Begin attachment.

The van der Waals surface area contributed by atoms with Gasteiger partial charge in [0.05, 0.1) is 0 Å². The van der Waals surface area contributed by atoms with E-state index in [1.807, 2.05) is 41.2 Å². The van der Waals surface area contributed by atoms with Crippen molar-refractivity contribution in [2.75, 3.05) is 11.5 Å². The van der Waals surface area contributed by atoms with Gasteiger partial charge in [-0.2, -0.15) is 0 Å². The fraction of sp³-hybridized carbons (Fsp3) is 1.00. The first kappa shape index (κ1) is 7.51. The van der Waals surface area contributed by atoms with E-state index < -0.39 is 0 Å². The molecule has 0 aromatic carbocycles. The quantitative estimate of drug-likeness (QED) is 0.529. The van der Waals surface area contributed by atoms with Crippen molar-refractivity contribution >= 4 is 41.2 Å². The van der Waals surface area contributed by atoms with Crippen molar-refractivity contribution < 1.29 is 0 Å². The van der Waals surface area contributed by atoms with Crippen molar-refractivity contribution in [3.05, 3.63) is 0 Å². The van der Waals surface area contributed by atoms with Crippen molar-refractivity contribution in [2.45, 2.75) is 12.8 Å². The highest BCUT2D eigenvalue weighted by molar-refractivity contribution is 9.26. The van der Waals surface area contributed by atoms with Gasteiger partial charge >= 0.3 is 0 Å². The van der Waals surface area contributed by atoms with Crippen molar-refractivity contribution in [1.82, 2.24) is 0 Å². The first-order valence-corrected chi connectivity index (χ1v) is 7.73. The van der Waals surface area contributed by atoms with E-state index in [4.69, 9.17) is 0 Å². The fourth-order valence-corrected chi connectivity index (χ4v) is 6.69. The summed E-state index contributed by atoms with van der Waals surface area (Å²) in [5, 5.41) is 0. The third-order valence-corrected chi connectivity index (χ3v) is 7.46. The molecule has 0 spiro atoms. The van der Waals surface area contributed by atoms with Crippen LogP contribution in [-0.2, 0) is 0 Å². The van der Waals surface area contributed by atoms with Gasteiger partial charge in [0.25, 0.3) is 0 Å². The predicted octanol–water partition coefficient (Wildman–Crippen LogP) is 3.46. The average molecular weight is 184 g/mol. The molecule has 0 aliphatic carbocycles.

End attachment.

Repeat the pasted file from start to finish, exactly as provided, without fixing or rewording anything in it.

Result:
The van der Waals surface area contributed by atoms with Gasteiger partial charge in [0.05, 0.1) is 0 Å². The van der Waals surface area contributed by atoms with E-state index in [1.807, 2.05) is 41.2 Å². The van der Waals surface area contributed by atoms with Crippen molar-refractivity contribution in [2.75, 3.05) is 11.5 Å². The van der Waals surface area contributed by atoms with Gasteiger partial charge in [-0.2, -0.15) is 0 Å². The fraction of sp³-hybridized carbons (Fsp3) is 1.00. The first kappa shape index (κ1) is 7.51. The van der Waals surface area contributed by atoms with E-state index < -0.39 is 0 Å². The molecule has 0 aromatic carbocycles. The quantitative estimate of drug-likeness (QED) is 0.529. The van der Waals surface area contributed by atoms with Crippen molar-refractivity contribution >= 4 is 41.2 Å². The van der Waals surface area contributed by atoms with Crippen molar-refractivity contribution < 1.29 is 0 Å². The van der Waals surface area contributed by atoms with Crippen molar-refractivity contribution in [3.05, 3.63) is 0 Å². The van der Waals surface area contributed by atoms with Crippen molar-refractivity contribution in [2.45, 2.75) is 12.8 Å². The highest BCUT2D eigenvalue weighted by molar-refractivity contribution is 9.26. The van der Waals surface area contributed by atoms with Gasteiger partial charge >= 0.3 is 0 Å². The van der Waals surface area contributed by atoms with Crippen molar-refractivity contribution in [1.82, 2.24) is 0 Å². The first-order valence-corrected chi connectivity index (χ1v) is 7.73. The van der Waals surface area contributed by atoms with E-state index in [4.69, 9.17) is 0 Å². The fourth-order valence-corrected chi connectivity index (χ4v) is 6.69. The summed E-state index contributed by atoms with van der Waals surface area (Å²) in [5, 5.41) is 0. The third-order valence-corrected chi connectivity index (χ3v) is 7.46. The molecule has 0 spiro atoms. The van der Waals surface area contributed by atoms with Crippen LogP contribution in [-0.2, 0) is 0 Å². The van der Waals surface area contributed by atoms with Gasteiger partial charge in [0.25, 0.3) is 0 Å². The predicted octanol–water partition coefficient (Wildman–Crippen LogP) is 3.46. The average molecular weight is 184 g/mol. The molecule has 0 aliphatic carbocycles.